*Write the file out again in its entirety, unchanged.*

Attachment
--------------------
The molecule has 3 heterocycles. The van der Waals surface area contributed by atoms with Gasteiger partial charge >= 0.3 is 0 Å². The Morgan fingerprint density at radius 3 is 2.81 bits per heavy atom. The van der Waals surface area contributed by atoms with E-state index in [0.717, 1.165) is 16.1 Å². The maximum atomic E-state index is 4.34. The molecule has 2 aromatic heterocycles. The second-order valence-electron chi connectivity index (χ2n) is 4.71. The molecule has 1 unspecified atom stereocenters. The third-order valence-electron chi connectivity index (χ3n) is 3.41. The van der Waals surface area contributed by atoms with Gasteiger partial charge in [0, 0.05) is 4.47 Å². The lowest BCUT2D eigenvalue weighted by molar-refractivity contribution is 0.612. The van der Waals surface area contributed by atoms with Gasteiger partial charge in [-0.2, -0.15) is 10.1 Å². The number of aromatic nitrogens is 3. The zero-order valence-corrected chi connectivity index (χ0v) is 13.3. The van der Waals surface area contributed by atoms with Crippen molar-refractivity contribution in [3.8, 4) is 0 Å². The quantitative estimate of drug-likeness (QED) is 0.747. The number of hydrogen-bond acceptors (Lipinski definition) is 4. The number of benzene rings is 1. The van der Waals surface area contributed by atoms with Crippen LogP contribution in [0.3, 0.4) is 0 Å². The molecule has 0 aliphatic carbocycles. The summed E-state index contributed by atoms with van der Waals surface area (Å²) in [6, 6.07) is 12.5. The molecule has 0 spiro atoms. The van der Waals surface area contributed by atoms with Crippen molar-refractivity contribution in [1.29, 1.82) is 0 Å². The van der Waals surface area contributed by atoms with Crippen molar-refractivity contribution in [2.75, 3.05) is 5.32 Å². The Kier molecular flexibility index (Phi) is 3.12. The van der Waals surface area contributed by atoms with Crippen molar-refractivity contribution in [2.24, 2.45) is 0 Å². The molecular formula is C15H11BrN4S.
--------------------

The molecule has 3 heterocycles. The van der Waals surface area contributed by atoms with Gasteiger partial charge >= 0.3 is 0 Å². The Morgan fingerprint density at radius 3 is 2.81 bits per heavy atom. The van der Waals surface area contributed by atoms with E-state index in [0.717, 1.165) is 16.1 Å². The maximum atomic E-state index is 4.34. The molecule has 2 aromatic heterocycles. The second-order valence-electron chi connectivity index (χ2n) is 4.71. The molecule has 1 unspecified atom stereocenters. The third-order valence-electron chi connectivity index (χ3n) is 3.41. The van der Waals surface area contributed by atoms with Gasteiger partial charge in [0, 0.05) is 4.47 Å². The lowest BCUT2D eigenvalue weighted by molar-refractivity contribution is 0.612. The van der Waals surface area contributed by atoms with Gasteiger partial charge in [-0.2, -0.15) is 10.1 Å². The number of aromatic nitrogens is 3. The zero-order valence-corrected chi connectivity index (χ0v) is 13.3. The van der Waals surface area contributed by atoms with Crippen molar-refractivity contribution in [3.8, 4) is 0 Å². The quantitative estimate of drug-likeness (QED) is 0.747. The number of hydrogen-bond acceptors (Lipinski definition) is 4. The number of benzene rings is 1. The van der Waals surface area contributed by atoms with Crippen LogP contribution in [0.3, 0.4) is 0 Å². The molecule has 0 aliphatic carbocycles. The summed E-state index contributed by atoms with van der Waals surface area (Å²) in [6, 6.07) is 12.5. The molecule has 0 spiro atoms. The van der Waals surface area contributed by atoms with Crippen molar-refractivity contribution in [1.29, 1.82) is 0 Å². The van der Waals surface area contributed by atoms with Crippen molar-refractivity contribution in [2.75, 3.05) is 5.32 Å². The Kier molecular flexibility index (Phi) is 3.12. The van der Waals surface area contributed by atoms with Crippen molar-refractivity contribution in [2.24, 2.45) is 0 Å². The molecular formula is C15H11BrN4S.